- Publisher, Date: Simon & Schuster BFYR, 2010
- Edition: First
- Description: 458 pages ; 22 cm
- Interest Level: YA
- Summary: In the zombie-infested, post-apocalyptic America where Benny Imura lives, every teenager must find a job by the time they turn fifteen or get their rations cut in half. Benny doesn’t want to apprentice as a zombie hunter with his boring older brother Tom, but he has no choice. He expects a tedious job whacking zoms for cash, but what he gets is a vocation that will teach him what it means to be human. Retrieved from http://www.simonandschuster.com/books/Tales-of-the-Rot-Ruin/Jonathan-Maberry/Rot-Ruin/9781442471795
- ISBN: 978-1-44240-232-4
- Diseases – Fiction
- Mythology – Fiction
- Rebuilding societies – Fiction
Reader’s Annotation: You know what’s worse than surviving the zombie apocalypse? Having Tom ‘Mr. Freaking Perfect’ Imura as a big brother!
Plot Summary: They call it First Night, the night the term ‘zombie’ moved from fiction to reality and the world as billions knew it, ended. Benny Imura, at 18 months of age, was saved from what had been his father by his older brother Tom who carried him through the rot and ruin of the world to eventual safety in a community called Mountainside. Now nearing fifteen he must take on a job of some kind in his community if he wants to continue eating. And his brother is encouraging him to join the ‘family business’ which involves going back out into the rot and ruin that is left, finding the zombified families of people in the community and giving them peace; in other words, killing them. Tom, however, is not the only zombie bounty hunter out there and in the fashion of humans everywhere, some of these killers are hero’s to the young and even have cards with their images on them which are collected by the kids in the community. But, as Benny and his friend learn, they aren’t all hero’s and zombies are the worst monsters out in the rot and ruin.
Critical Evaluation: It’s easy to dismiss this book as just another monster book but it really isn’t. The difference between a good monster or zombie book, and a bad one, is that in a good one the author realizes that the book isn’t really about the monster but about the people who live in the same world as a the monster. Maberry understands this to his core. The zombies are a terrible thing, a force of nature that used to be loved ones. Tom Imura, Benny’s older, and terribly wiser, brother knows this and tries to teach his brother and the other kids it as well. It isn’t until Benny leaves Mountainside and goes with Tom back to their old home does he finally realize what Tom has been trying to tell him. There, tied to chairs so they can’t hurt anyone, are their parents. Infected and tragic, they are monsters, and they are Mom and Dad. Tom has kept them ‘alive’ so that Benny can get real closure and genuine understanding of just what zombies really are. Sick people who still deserve respect and compassion even if they must ultimately be killed. The way Maberry constructs the story and defines his characters makes this work in a way few apocalyptic stories succeed in doing. If you read this book and only see zombies, you have completely missed the point and a really good story.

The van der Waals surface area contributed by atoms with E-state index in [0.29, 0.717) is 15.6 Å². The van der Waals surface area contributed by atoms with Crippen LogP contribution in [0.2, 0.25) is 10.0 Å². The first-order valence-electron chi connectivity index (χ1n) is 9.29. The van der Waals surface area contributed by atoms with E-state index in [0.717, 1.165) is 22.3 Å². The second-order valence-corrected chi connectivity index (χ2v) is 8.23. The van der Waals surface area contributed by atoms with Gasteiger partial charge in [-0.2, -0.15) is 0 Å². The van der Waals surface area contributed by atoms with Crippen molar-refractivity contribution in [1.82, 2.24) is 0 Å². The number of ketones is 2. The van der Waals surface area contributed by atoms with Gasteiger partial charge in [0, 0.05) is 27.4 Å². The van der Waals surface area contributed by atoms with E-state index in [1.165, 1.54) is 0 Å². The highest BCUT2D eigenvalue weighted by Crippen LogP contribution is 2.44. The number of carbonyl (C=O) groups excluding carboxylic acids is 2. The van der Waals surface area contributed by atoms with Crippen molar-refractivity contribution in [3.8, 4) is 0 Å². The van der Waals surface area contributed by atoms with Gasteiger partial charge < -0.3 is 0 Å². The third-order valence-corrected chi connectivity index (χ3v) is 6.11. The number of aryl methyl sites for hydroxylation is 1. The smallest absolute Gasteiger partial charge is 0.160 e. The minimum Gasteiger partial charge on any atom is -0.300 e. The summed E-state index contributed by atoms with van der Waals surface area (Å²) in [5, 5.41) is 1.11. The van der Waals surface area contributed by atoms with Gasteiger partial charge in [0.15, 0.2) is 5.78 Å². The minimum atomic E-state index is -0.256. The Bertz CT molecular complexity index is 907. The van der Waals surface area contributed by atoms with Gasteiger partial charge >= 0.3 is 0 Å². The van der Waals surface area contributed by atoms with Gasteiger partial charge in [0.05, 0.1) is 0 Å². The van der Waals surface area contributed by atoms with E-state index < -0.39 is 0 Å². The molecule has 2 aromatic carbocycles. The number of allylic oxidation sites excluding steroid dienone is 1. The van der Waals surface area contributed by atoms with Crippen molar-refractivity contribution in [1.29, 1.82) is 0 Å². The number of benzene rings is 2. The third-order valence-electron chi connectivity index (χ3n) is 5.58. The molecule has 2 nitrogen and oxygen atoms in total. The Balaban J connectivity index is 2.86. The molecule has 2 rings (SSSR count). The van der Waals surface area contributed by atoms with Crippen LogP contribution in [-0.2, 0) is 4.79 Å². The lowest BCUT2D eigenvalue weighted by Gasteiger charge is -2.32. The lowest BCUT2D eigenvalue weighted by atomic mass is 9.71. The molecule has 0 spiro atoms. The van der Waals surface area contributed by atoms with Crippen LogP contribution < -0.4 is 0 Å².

Author’s Brief Bio: Jonathan Maberry is a New York Times best-selling and multiple Bram Stoker Award-winning horror and thriller author, magazine feature writer, playwright, content creator and writing teacher/lecturer. His books have been sold to more than a dozen countries. His novels include the Pine Deep Trilogy: GHOST ROAD BLUES (Pinnacle books; winner of the Bram Stoker Award for Best First Novel in 2006), DEAD MAN’S SONG (2007) and BAD MOON RISING (2008); . . . and the Benny Imura series of Young Adult dystopian zombie thrillers from Simon & Schuster: ROT & RUIN (2011; named in Booklist’s Ten Best Horror Novels for Young Adults, a Bram Stoker and Pennsylvania Young Readers’ Choice Award finalist; winner of the Cybils Award, the Eva Perry Mock Printz medal, Dead Letter Best Novel Award, and four Melinda Awards), DUST & DECAY (Aug 30 2011), FLESH & BONE (2012) and FIRE & ASH (21013). Retrieved from http://www.goodreads.com/author/show/72451.Jonathan_Maberry
Genre Designation: Horror
Possible Curriculum Links:
Book Talk Ideas:
- Is there a person in your life you want to be like when you grow up?
Materials Relating to Potential Challenges:
- Potential Issues
- Child abuse
- Social disintegration
- Dealing with the dead
- Family issues / sibling rivalry
- Challenges Defense Resources File:
- First, listen to the complainant to determine if there is a way to resolve the concern/issue.
- Library Bill of Rights: http://www.ala.org/advocacy/sites/ala.org.advocacy/files/content/LBORwithInterpretations.pdf
- Reference the school/districts selection policy.
- 27 – Reconsideration of Materials
- 66 – Request for Reconsideration of Library or Classroom Instructional Materials form: http://www.pgcps.org/~procedur/6000/6180.2.pdf
- Process Guide for School Library Media Centers: A Balanced Approach, Pre-K through 12 https://docs.google.com/a/pgcps.org/viewer?a=v&pid=sites&srcid=cGdjcHMub3JnfG9mZmljZS1vZi1saWJyYXJ5LW1lZGlhLXNlcnZpY2VzfGd4OjViMDNjMWE4MWIzZjE4ZWE
- Rational for inclusion of materials.
- Collection of Reviews both positive and negative (if any negative ones exists).
- Kirkus Reviews; review posted online Sept. 1st, 2010 and in print on Sept. 15th, 2010; positive review. Retrieved at https://www.kirkusreviews.com/book-reviews/jonathan-maberry/rot-ruin/
- School Library Journal; posted on April 26, 2011; very positive review. Retrieved at http://blogs.slj.com/teacozy/2011/04/26/review-rot-ruin/
- Publishers Weekly; posted on September 27, 2010; positive review. Retrieved at http://www.publishersweekly.com/978-1-4424-0232-4
Why this book was selected. I love these kinds of books and stories when they are done right. And Maberry always does them right.